Publications & Reports

Comparative assessment of antiretrovirals in human monocyte-macrophages and lymphoid cell lines acutely and chronically infected with the human immunodeficiency virus.

Crowe SM, McGrath MS, Elbeik T, Kirihara J, Mills J
MacFarlane Burnet Centre for Medical Research, Fairfield Hospital, Melbourne, Australia.


We compared the efficacy of 3 antiretrovirals in cultured human peripheral blood monocyte-derived macrophages and lymphoid cells infected with the human immunodeficiency virus (HIV). Zidovudine (greater than 0.01 micrograms/ml) or foscarnet (greater than or equal to 100 micrograms/ml) consistently inhibited HIV replication (p24 antigen production) in acutely infected macrophages by more than 90%; alpha interferon (1,000 units/ml) inhibited HIV replication by 88-99%. Drug efficacy was equal in lymphoid cells and monocyte-derived macrophages. However, these antiretrovirals even in high concentration only minimally inhibited chronic, established HIV infection: while zidovudine (0.01 micrograms/ml) inhibited infection by over 90% in acutely infected macrophages and lymphoid cells, 50 micrograms/ml of this antiretroviral produced only 19-55% inhibition of HIV replication in chronically infected cells. Slot-blot analysis of HIV RNA was concordant with the p24 antigen data. Acutely infected macrophages are as susceptible to the inhibitory effects of antiretrovirals as lymphoid cells; however, chronically infected macrophages (which probably constitute the main in vivo reservoir for HIV) are several orders of magnitude more resistant.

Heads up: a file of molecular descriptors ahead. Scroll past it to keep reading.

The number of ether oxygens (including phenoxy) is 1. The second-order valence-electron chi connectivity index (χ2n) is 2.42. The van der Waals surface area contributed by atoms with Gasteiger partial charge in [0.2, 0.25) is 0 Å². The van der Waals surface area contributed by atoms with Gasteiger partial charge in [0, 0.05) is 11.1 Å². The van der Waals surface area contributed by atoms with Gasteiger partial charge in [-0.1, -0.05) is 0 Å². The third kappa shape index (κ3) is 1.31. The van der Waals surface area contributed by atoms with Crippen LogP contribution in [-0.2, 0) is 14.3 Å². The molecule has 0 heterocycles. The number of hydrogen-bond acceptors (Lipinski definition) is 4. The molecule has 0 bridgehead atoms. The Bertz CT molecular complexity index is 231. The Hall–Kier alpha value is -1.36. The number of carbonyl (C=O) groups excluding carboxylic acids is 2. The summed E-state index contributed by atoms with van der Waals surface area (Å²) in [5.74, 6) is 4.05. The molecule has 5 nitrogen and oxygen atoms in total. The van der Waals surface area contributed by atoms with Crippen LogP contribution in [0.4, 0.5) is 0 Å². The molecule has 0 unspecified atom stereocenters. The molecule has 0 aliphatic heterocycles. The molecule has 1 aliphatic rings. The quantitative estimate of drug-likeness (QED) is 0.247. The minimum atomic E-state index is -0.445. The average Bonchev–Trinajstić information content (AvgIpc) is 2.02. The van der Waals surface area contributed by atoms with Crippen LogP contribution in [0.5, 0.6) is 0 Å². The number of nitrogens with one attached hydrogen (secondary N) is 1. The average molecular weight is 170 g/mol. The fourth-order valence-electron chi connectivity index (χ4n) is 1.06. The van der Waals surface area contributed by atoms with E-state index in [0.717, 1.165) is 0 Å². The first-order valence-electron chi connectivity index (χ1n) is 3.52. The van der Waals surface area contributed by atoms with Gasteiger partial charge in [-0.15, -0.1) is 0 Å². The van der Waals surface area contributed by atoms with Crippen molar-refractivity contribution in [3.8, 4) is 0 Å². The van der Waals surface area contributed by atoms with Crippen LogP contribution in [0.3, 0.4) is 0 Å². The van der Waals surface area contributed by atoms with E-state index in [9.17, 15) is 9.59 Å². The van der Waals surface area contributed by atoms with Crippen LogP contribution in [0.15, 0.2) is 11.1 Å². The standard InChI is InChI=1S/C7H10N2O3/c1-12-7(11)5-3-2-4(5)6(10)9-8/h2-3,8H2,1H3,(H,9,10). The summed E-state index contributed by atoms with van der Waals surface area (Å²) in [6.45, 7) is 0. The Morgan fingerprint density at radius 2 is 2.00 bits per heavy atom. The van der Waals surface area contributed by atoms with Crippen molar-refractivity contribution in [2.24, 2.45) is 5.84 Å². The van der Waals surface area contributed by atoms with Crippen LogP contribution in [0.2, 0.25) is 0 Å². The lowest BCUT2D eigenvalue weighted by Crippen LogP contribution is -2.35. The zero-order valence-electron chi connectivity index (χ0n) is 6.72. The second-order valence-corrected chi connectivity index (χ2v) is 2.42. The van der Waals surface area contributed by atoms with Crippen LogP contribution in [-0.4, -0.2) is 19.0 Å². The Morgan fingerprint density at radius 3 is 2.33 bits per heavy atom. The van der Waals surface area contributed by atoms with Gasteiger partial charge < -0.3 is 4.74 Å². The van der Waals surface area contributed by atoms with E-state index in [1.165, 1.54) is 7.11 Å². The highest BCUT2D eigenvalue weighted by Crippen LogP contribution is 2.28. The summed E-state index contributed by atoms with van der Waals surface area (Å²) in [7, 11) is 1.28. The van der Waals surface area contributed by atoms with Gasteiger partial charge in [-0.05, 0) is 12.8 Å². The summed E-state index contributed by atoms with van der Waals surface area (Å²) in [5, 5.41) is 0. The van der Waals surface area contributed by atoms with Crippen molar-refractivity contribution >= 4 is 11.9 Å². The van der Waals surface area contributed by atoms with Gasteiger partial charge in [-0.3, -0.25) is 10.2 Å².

• Journal: Journal of Medical Virology
  • Published: 01/11/1989
  • Volume: 29
  • Issue: 3
  • Pagination: 176-180

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